Building a Library and Helping a Village: The Peace Corps at Work

As a librarian, I was particularly tickled to hear about Peace Corps Volunteer Karri Stout’s endeavor to establish a library at a school in a small African village in Tanzania. Education and access to information are important developmental tools everywhere in the world.

Of course, this young lady wasn’t just thinking of a standard library, but a bilingual library that would serve students as well as adults living in the village of Utelewe. For the 2013 school year, the school has 342 students enrolled; a library serving this many children will improve literacy rates, and can have a far-reaching impact on their lives.

(Source: decodedscience.com)

National Library Week libraries education books Tanzania Africa youth bilingual school literacy librarian Peace Corps Volunteer

thelifeguardlibrarian:

In 2008, 796 million adults worldwide (15 years and older) reported not being able to read and write and two-thirds of them (64%) were women (see Table 1). The global adult literacy rate was 83%, with a male literacy rate of 88% and a female literacy rate of 79%. More than half of those unable to read and write – 412 million – lived in Southern Asia. A further 176 million adults were in sub-Saharan Africa. Together, these two regions accounted for three-quarters (74%) of adults unable to read and write worldwide.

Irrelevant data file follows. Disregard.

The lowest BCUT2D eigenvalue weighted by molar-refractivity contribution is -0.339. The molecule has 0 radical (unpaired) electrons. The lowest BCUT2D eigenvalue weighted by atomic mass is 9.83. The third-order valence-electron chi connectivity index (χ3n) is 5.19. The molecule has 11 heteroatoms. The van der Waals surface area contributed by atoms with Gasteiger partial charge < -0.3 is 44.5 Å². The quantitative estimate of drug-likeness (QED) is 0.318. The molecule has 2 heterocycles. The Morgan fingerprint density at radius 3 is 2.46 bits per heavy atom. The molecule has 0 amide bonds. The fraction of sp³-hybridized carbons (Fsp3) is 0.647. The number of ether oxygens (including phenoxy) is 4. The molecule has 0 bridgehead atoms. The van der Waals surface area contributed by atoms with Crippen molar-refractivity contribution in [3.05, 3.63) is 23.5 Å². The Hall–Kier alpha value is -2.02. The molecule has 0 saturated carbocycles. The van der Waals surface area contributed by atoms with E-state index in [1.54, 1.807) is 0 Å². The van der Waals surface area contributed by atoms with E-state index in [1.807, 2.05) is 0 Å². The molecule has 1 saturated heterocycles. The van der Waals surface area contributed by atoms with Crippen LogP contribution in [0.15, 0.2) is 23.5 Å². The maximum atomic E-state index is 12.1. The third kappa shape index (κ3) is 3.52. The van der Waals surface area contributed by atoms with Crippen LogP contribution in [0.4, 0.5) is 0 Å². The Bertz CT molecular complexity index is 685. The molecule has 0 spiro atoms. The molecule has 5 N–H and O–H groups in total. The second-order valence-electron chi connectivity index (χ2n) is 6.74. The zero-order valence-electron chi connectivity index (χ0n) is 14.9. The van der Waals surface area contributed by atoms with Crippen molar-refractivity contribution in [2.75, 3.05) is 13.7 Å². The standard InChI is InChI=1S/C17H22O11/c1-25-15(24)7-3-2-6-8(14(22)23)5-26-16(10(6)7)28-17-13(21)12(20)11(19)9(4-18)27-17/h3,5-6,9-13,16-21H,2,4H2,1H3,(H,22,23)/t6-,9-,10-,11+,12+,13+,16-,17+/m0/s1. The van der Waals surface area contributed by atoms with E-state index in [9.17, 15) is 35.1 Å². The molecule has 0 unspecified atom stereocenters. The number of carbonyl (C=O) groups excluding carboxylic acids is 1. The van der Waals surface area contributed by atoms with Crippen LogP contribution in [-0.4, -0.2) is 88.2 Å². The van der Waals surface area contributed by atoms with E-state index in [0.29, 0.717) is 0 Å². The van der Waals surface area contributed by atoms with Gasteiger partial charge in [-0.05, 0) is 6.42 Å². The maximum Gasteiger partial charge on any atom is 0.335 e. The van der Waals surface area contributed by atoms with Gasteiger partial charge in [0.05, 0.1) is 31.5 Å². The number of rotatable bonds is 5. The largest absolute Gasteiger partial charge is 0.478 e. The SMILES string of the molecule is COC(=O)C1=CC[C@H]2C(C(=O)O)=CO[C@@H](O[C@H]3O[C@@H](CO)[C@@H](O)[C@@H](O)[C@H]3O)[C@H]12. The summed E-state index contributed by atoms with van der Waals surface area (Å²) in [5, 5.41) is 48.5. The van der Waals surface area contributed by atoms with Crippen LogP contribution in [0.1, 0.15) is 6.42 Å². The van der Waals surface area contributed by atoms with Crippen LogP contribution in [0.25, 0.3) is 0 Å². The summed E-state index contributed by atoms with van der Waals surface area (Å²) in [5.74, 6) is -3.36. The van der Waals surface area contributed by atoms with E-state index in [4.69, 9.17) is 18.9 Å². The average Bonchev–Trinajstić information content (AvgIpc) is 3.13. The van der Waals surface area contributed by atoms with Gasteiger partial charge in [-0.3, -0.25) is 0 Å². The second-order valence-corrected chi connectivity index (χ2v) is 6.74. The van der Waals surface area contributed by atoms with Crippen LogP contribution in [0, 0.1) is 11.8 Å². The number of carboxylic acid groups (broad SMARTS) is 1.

Learn more on UNESCO’s Literacy Factsheet.
h/t tumbledbookshelf!

thelifeguardlibrarian:

In 2008, 796 million adults worldwide (15 years and older) reported not being able to read and write and two-thirds of them (64%) were women (see Table 1). The global adult literacy rate was 83%, with a male literacy rate of 88% and a female literacy rate of 79%. More than half of those unable to read and write – 412 million – lived in Southern Asia. A further 176 million adults were in sub-Saharan Africa. Together, these two regions accounted for three-quarters (74%) of adults unable to read and write worldwide.

 

Learn more on UNESCO’s Literacy Factsheet.

h/t tumbledbookshelf!

UNESCO education librarians libraries literacy reblogs